Lawyers are advocates for individuals, groups, and organizations who need assistance in interpreting and applying the law or who are in conflict with other individuals or groups.
Stories abound of young lawyers fresh out of law school working in big city corporate law offices, putting in a large number of "billable hours" each year as they work very long days for initial salaries exceeding $120,000. While some of these instances may be true, most law school graduates are not in those situations. Smaller corporate offices in smaller cities may be less demanding -- with salaries somewhat less impressive.
Most lawyers do not work in large law firms but instead are on their own representing clients on a wide variety of cases. Some individual lawyers share one building with secretarial help and a library while maintaining their own clients and hours. In these cases, salaries may be modest, but hard working solo practitioners can still make a good living.
At Calvin, we believe lawyers can play a vital role in seeking to do justice and to show mercy as part of their Christian calling, providing a valuable service as counselors to individuals, organizations and businesses.
Before putting yourself through the law application process and the financial burden and stress of a law school education, consider thoroughly the rigors of law school and the benefits of a law degree. While not all legal occupations require the following skills, the majority do:
- Time management
- Analytical skills
- Creative ability to work with others
- Conflict management
Ask yourself the following questions:
- Do you like to think of ways to solve other people's problems?
- Do you take pleasure in writing papers?
- Do you enjoy doing research?
- Do you like thinking on your feet?
- Are you comfortable speaking in front of people?
- Do you find history and current events interesting?
- Do you work well under the pressure of deadlines?
- Do you juggle multiple tasks well?
- Do you thrive in conflict situations?
Law school is too expensive to pursue as a trial run or because you do not know what else to do. Investigate the career before you choose to pursue it.
- Talk with practicing lawyers from a variety of backgrounds
- Participate in Calvin's pre-law mentoring program
- Try an internship or externship in a legal setting
- Seek out family friends or members of your church who practice law, and see if they would be willing to let you "shadow" them to see what they actually do during the week
- Talk to people who know you and your skills and see if those skills match well with the task of being a lawyer
A law school education is invaluable for developing the ability to identify problems, analyze issues and offer solutions, and will help you build skills necessary to succeed in law. As you decide whether to choose a career in law, honestly evaluate your skills and interests -- no amount of education will help you enjoy things you hate.
A J.D., or Juris Doctor degree, is the first postgraduate and generally the first professional degree received in the field of law. In almost all cases, students may only enter a J.D. program after having compleged a 4 year degree from a university. The J.D. is a 3 year program, and successful completion is required in order to obtain a license to practice law.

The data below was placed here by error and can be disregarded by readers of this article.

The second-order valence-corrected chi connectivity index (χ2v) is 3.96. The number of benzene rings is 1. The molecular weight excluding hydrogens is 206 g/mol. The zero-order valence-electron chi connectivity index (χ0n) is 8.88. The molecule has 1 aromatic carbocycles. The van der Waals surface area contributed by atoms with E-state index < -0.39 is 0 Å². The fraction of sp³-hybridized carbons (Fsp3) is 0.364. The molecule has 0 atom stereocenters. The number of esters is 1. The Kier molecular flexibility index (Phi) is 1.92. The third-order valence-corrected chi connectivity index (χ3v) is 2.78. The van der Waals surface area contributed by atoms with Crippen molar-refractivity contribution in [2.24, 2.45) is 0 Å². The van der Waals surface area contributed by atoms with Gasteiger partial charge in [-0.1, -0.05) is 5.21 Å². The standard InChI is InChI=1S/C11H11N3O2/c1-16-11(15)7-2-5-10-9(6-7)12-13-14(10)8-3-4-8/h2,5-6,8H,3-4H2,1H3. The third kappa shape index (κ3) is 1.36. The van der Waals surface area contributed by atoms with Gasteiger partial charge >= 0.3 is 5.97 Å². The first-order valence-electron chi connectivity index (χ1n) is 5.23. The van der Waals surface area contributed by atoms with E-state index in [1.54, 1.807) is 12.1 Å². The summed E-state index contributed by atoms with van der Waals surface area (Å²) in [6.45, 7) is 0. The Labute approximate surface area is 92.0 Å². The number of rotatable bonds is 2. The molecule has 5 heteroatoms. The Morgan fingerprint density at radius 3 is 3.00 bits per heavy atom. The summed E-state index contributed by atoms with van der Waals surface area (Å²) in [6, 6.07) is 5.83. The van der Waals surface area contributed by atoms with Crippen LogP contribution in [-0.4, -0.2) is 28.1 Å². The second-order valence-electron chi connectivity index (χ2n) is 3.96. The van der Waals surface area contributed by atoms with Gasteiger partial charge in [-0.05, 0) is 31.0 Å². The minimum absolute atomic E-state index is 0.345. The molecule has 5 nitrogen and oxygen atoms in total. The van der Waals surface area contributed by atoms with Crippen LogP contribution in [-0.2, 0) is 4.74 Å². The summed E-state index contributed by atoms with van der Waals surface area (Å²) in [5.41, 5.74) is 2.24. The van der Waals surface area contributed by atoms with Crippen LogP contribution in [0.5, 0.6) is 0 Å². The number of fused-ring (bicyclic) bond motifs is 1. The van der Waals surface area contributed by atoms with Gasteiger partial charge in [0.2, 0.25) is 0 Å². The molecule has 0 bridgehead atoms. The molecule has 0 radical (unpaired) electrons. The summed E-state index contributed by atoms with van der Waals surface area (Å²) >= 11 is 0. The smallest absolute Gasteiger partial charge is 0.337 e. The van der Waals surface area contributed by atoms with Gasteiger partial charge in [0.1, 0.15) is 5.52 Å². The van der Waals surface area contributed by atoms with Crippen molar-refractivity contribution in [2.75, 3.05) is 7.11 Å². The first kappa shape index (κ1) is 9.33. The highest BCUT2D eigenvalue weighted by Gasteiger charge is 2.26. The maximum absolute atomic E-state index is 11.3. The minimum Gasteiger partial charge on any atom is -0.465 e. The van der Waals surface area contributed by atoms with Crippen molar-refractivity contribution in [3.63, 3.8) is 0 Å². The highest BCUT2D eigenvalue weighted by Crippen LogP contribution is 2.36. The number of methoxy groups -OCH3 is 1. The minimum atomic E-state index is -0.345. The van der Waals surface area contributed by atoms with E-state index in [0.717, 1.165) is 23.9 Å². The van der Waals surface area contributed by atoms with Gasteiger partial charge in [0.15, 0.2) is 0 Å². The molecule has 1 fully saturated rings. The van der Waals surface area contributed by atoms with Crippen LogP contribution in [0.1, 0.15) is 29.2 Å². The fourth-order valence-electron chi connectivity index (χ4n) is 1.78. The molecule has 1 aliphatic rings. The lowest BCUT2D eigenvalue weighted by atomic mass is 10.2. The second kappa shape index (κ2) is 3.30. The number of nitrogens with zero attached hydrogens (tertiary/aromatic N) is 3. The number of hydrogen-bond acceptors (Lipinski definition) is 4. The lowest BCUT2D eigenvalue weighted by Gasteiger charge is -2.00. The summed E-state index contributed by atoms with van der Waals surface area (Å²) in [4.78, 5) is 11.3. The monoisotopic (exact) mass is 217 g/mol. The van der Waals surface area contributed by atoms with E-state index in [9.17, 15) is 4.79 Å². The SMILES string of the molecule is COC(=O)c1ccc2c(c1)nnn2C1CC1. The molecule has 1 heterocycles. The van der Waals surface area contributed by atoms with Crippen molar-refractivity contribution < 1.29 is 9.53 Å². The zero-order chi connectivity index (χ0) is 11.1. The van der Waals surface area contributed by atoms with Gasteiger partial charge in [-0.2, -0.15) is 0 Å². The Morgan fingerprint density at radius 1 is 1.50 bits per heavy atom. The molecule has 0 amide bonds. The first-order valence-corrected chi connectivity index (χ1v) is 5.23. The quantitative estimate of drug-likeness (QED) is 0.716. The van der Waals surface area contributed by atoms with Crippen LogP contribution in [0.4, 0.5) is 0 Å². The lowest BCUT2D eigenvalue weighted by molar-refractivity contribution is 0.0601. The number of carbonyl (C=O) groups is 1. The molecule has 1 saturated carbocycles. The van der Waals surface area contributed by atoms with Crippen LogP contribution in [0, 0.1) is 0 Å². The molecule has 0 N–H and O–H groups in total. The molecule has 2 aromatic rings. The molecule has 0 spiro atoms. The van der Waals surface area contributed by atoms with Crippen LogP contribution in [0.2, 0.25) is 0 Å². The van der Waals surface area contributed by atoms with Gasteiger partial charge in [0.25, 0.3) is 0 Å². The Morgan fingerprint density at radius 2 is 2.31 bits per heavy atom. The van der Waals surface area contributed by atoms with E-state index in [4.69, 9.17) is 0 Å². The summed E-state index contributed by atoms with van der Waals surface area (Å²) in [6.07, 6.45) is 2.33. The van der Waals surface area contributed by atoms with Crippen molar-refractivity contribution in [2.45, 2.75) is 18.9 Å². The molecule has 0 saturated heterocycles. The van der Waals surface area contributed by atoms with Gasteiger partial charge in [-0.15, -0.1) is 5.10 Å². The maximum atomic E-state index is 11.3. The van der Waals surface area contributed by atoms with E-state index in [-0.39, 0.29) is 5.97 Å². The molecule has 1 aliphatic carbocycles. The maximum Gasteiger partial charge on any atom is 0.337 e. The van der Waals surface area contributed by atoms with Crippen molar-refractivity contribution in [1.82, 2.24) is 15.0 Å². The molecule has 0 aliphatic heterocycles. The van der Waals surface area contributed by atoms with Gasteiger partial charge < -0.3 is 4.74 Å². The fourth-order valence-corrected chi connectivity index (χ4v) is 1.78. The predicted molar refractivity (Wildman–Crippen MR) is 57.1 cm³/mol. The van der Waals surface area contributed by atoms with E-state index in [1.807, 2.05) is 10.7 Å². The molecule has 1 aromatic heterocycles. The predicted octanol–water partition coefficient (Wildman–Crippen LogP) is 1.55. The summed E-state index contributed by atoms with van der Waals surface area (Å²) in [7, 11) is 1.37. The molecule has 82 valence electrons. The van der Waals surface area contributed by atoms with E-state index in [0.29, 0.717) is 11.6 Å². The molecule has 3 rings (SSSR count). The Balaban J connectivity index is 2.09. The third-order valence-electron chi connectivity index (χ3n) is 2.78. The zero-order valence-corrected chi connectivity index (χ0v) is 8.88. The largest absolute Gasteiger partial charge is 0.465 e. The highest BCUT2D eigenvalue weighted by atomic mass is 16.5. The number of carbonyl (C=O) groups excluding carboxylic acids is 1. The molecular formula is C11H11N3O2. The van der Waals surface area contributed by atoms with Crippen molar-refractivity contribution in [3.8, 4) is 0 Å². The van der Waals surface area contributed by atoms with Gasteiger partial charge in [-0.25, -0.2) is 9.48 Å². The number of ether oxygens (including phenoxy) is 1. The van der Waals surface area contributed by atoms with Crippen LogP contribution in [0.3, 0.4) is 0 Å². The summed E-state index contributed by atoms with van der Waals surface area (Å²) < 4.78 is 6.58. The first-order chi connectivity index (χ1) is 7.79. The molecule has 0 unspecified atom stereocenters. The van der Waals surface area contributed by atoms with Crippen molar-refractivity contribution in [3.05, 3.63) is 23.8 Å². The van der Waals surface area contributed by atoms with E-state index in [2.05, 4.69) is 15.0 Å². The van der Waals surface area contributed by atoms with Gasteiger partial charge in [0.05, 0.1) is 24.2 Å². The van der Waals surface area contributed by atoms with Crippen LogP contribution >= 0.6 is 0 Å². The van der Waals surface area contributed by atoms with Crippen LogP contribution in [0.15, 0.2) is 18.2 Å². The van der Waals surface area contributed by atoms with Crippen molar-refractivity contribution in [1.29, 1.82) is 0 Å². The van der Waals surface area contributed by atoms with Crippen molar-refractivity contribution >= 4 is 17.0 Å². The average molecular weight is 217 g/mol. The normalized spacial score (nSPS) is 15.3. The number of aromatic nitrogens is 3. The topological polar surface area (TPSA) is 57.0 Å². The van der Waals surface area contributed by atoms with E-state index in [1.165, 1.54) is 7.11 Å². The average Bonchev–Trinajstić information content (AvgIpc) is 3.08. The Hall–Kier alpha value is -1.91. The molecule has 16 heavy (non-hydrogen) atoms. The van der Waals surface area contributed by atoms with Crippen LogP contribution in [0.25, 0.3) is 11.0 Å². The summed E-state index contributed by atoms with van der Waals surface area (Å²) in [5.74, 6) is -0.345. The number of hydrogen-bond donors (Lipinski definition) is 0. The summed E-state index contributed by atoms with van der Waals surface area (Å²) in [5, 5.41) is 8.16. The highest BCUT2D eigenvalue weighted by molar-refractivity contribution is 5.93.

A LL.M., or Latin Legum Magister degree, is an advanced degree, usually with an academic or research focus. The LL.M. is an international recognized postgraduate law degree primarily taken to gain expertise in a specialized field of law and in some cases, in multinational issues and law. LL.M. candidates already hold a J.D. degree in almost all cases, although there are a limited number of universities that will consider a student in the LL.M. program if they have a degree in a related area or already have expertise in a specific area of the law. The LL.M. is usually a one year, full-time program. (More information about LL.M. degrees)
The highest degree of law is the J.S.D. (sometimes also called the S.J.D.), or the Doctor of Judicial Science. Obtaining a J.S.D. requires an addition year of study, after the LL.M., and individuals holding this degree tend to be primarily legal scholars and law professors.
Paralegals provide important assistance in legal firms. government agencies, and many other settings as they assist attorneys with casework, complete research, draft documents, communicate with clients, and manage files, among many other duties. Paralegals do not present cases in court, cannot give legal advice, and do not hold a juris doctor degree.
According to the U.S. Bureau of Labor Statistics, employment of paralegals is anticipated to expand dramatically between 2006 and 2016.
For additional information about the Paralegal Profession, training and certification, and job duties, check:
This new Interim class in January 2013 offered students an opportunity to learn directly from legal practitioners about the many different kinds of law-related work they perform and to observe them during the various field experiences. Students participated in class lectures, classroom seminars, and field observations led by legal professionals who will describe the work they are doing and explain how their work integrates into the legal process. The class participants were introduced to basic legal terms and theories as well as basic skills in legal research, thinking, and writing.